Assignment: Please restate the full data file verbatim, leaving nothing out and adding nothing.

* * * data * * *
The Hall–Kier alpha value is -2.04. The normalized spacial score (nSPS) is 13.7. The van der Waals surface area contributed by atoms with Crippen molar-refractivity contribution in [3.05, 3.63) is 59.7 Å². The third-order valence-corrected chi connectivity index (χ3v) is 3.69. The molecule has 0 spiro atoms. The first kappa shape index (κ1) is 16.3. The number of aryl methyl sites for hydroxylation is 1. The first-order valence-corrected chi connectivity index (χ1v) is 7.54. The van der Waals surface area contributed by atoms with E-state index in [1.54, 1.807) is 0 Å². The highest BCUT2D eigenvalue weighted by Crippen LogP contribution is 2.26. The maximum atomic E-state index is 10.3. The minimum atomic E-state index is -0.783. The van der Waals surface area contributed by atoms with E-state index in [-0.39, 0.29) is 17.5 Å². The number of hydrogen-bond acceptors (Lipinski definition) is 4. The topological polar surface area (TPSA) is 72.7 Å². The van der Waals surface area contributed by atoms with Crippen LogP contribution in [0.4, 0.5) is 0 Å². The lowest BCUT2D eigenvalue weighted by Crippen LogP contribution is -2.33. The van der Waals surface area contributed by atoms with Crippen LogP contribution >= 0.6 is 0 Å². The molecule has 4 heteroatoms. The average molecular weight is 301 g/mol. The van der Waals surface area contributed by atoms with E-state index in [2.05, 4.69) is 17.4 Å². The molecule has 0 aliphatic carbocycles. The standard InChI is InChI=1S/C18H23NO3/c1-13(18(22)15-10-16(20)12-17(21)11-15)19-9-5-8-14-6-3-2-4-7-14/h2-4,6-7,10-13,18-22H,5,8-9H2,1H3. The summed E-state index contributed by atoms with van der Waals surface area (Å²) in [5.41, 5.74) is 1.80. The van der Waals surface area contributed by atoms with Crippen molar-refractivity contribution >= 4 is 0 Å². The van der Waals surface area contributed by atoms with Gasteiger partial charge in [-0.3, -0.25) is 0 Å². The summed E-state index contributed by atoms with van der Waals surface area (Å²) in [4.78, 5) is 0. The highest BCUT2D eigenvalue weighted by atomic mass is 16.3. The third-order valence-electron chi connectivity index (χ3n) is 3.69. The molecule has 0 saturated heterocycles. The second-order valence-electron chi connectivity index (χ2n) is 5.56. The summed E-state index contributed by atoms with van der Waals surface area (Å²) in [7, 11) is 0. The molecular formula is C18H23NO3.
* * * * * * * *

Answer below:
The Hall–Kier alpha value is -2.04. The normalized spacial score (nSPS) is 13.7. The van der Waals surface area contributed by atoms with Crippen molar-refractivity contribution in [3.05, 3.63) is 59.7 Å². The third-order valence-corrected chi connectivity index (χ3v) is 3.69. The molecule has 0 spiro atoms. The first kappa shape index (κ1) is 16.3. The number of aryl methyl sites for hydroxylation is 1. The first-order valence-corrected chi connectivity index (χ1v) is 7.54. The van der Waals surface area contributed by atoms with E-state index in [1.54, 1.807) is 0 Å². The highest BCUT2D eigenvalue weighted by Crippen LogP contribution is 2.26. The maximum atomic E-state index is 10.3. The minimum atomic E-state index is -0.783. The van der Waals surface area contributed by atoms with E-state index in [-0.39, 0.29) is 17.5 Å². The number of hydrogen-bond acceptors (Lipinski definition) is 4. The topological polar surface area (TPSA) is 72.7 Å². The van der Waals surface area contributed by atoms with Crippen LogP contribution in [0.4, 0.5) is 0 Å². The lowest BCUT2D eigenvalue weighted by Crippen LogP contribution is -2.33. The van der Waals surface area contributed by atoms with Crippen LogP contribution >= 0.6 is 0 Å². The molecule has 4 heteroatoms. The average molecular weight is 301 g/mol. The van der Waals surface area contributed by atoms with E-state index in [2.05, 4.69) is 17.4 Å². The molecule has 0 aliphatic carbocycles. The standard InChI is InChI=1S/C18H23NO3/c1-13(18(22)15-10-16(20)12-17(21)11-15)19-9-5-8-14-6-3-2-4-7-14/h2-4,6-7,10-13,18-22H,5,8-9H2,1H3. The summed E-state index contributed by atoms with van der Waals surface area (Å²) in [5.41, 5.74) is 1.80. The van der Waals surface area contributed by atoms with Crippen molar-refractivity contribution >= 4 is 0 Å². The van der Waals surface area contributed by atoms with Gasteiger partial charge in [-0.3, -0.25) is 0 Å². The summed E-state index contributed by atoms with van der Waals surface area (Å²) in [4.78, 5) is 0. The highest BCUT2D eigenvalue weighted by atomic mass is 16.3. The third-order valence-electron chi connectivity index (χ3n) is 3.69. The molecule has 0 saturated heterocycles. The second-order valence-electron chi connectivity index (χ2n) is 5.56. The summed E-state index contributed by atoms with van der Waals surface area (Å²) in [7, 11) is 0. The molecular formula is C18H23NO3.